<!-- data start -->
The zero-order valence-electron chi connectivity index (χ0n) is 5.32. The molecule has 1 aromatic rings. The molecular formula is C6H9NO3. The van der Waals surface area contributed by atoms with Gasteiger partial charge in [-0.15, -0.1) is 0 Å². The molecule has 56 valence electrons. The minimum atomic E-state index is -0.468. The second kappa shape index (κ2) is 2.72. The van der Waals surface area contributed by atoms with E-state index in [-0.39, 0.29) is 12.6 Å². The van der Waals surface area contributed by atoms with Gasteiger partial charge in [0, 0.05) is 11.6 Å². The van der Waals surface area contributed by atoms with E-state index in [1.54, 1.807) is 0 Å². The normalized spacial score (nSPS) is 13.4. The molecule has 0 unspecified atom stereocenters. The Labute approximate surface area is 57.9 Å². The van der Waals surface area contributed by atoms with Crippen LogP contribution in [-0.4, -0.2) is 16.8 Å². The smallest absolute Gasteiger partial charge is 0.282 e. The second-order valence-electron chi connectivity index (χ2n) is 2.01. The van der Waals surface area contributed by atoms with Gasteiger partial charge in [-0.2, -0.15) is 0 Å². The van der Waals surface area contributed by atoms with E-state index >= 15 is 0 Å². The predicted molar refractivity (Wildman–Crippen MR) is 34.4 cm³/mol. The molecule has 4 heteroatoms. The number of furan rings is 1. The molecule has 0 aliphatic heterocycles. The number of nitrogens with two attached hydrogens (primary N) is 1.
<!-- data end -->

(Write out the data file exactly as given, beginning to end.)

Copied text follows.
The zero-order valence-electron chi connectivity index (χ0n) is 5.32. The molecule has 1 aromatic rings. The molecular formula is C6H9NO3. The van der Waals surface area contributed by atoms with Gasteiger partial charge in [-0.15, -0.1) is 0 Å². The molecule has 56 valence electrons. The minimum atomic E-state index is -0.468. The second kappa shape index (κ2) is 2.72. The van der Waals surface area contributed by atoms with E-state index in [-0.39, 0.29) is 12.6 Å². The van der Waals surface area contributed by atoms with Gasteiger partial charge in [0, 0.05) is 11.6 Å². The van der Waals surface area contributed by atoms with E-state index in [1.54, 1.807) is 0 Å². The normalized spacial score (nSPS) is 13.4. The molecule has 0 unspecified atom stereocenters. The Labute approximate surface area is 57.9 Å². The van der Waals surface area contributed by atoms with Crippen LogP contribution in [-0.4, -0.2) is 16.8 Å². The smallest absolute Gasteiger partial charge is 0.282 e. The second-order valence-electron chi connectivity index (χ2n) is 2.01. The van der Waals surface area contributed by atoms with Gasteiger partial charge in [-0.2, -0.15) is 0 Å². The van der Waals surface area contributed by atoms with E-state index >= 15 is 0 Å². The predicted molar refractivity (Wildman–Crippen MR) is 34.4 cm³/mol. The molecule has 4 heteroatoms. The number of furan rings is 1. The molecule has 0 aliphatic heterocycles. The number of nitrogens with two attached hydrogens (primary N) is 1.